Torah Talk on B’shalach 5779
Journeys are centrally important in Judaism. The act of leaving and heading out into the great unknown is crucial for us. At some level the proper theme song for Jews ought to be “On the Road Again.”
Repeatedly great Jewish leaders, or even the whole of our people, head out into the wilderness to seek God and make a new life somewhere else. It happened first with Abraham in the Torah portion of Lech Lecha; it happens two generations later with Jacob, whose name is changed to Israel as he becomes the founder of our people; and it happens again with Moses, who flees his country of birth in Egypt to find God in the Sinai desert, leaves there to go back to Egypt, and finally takes the whole people of Israel out of slavery in this week’s portion of B’shalach and puts them on the path of redemption and freedom. And it keeps happening throughout Jewish history. The idea of the wandering Jew has ideological relevance as well as pathos. Wandering seems to be something that we need to do, not just something we are forced to do.
In particular, Jewish religious tradition has a peculiar perspective on the events of the Exodus, which reach a climax in this week’s Torah portion of B’shalach. The great drama of Jewish history really begins with the Exodus from Egypt and escape from Pharaoh on the shores of the Sea of Reeds, and it’s logical that we focus on that. But in our prayers, practices, and traditions we raise up this liberation from slavery and journeying out into the Sinai Wilderness to the highest conceivable historical status, even beyond what seems to be appropriate.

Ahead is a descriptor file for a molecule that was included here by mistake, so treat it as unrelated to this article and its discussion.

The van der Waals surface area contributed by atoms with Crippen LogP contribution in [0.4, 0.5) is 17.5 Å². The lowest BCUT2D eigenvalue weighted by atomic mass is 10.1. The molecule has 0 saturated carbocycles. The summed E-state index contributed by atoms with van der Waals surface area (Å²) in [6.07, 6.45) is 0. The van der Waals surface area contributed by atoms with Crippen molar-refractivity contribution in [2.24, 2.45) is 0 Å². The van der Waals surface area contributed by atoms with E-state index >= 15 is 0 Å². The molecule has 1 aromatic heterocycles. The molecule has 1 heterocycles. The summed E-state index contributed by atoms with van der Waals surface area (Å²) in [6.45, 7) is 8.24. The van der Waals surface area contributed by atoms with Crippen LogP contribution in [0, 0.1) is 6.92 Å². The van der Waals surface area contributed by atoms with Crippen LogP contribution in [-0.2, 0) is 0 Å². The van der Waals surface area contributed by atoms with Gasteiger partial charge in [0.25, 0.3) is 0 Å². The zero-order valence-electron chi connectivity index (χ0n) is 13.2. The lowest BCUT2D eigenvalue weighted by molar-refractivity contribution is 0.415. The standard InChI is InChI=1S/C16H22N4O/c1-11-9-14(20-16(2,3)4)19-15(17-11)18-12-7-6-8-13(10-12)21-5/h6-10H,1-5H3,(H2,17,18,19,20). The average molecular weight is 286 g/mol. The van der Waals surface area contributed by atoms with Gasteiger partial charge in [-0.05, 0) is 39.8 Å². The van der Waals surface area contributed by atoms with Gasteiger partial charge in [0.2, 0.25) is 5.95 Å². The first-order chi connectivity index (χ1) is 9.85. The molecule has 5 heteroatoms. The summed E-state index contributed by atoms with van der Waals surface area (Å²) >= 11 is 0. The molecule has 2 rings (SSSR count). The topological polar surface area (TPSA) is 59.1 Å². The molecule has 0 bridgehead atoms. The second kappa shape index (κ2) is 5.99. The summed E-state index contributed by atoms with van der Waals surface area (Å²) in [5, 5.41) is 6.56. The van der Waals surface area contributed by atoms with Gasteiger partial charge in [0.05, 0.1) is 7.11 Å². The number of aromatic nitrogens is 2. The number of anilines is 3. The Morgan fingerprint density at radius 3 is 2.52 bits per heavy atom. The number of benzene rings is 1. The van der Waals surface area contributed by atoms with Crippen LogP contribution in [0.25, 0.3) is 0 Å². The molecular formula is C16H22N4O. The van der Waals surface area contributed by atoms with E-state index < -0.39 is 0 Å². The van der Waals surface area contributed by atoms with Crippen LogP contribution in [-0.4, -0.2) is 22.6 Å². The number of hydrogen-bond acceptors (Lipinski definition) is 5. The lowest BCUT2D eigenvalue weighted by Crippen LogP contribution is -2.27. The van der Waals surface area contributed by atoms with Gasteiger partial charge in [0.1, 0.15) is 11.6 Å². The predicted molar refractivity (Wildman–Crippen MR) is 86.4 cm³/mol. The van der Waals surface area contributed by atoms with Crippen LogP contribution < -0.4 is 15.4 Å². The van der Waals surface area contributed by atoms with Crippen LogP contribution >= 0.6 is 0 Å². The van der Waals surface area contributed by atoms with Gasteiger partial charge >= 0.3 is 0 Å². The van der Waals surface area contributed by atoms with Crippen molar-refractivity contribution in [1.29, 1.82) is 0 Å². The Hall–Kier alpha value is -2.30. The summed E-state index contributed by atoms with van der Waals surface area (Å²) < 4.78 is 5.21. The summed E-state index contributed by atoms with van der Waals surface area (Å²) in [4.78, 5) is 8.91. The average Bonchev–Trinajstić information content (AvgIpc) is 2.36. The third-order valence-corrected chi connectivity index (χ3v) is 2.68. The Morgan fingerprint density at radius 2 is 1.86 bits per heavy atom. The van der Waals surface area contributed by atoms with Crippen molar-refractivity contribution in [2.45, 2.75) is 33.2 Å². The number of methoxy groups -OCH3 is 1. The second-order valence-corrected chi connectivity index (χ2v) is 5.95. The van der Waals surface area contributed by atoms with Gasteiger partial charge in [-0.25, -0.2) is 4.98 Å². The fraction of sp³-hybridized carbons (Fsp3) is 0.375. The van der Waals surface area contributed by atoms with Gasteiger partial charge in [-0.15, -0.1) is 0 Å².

It’s not just that we make Passover such a central holiday. The preeminent festival of freedom should be focally important. But we remind ourselves of the Exodus far more often than once a year. Every Friday night when we say Kiddush we declare that we observe the Sabbath “zecher l’tziat Mitzrayim,” in remembrance of the Exodus from Egypt—which isn’t really true, since according to our own Torah the Shabbat goes back to God’s creation of the world, long before the Exodus. In every evening and morning service we chant Mi Chamocha, a direct quotation from this week’s Song of Moses in B’shalach, reminding ourselves yet again, thrice daily, that we were slaves and were freed to head out into the wilderness. We focus on this great narrative and its denouement in nearly obsessive ways. Why?
Perhaps because our central Jewish story is about transition, travel, hitting the road. It is the core narrative of Judaism. To paraphrase Descartes, “we left, therefore we are.” Our essential nature as a people was formed by this Exodus.
When we find ourselves in slavery, either physical, psychological, or moral, we must, as Jews, choose to leave. And seeing the way our ancestors did it, against all odds, in order to ultimately find a new life of ethical freedom and covenant with God, can inspire us today.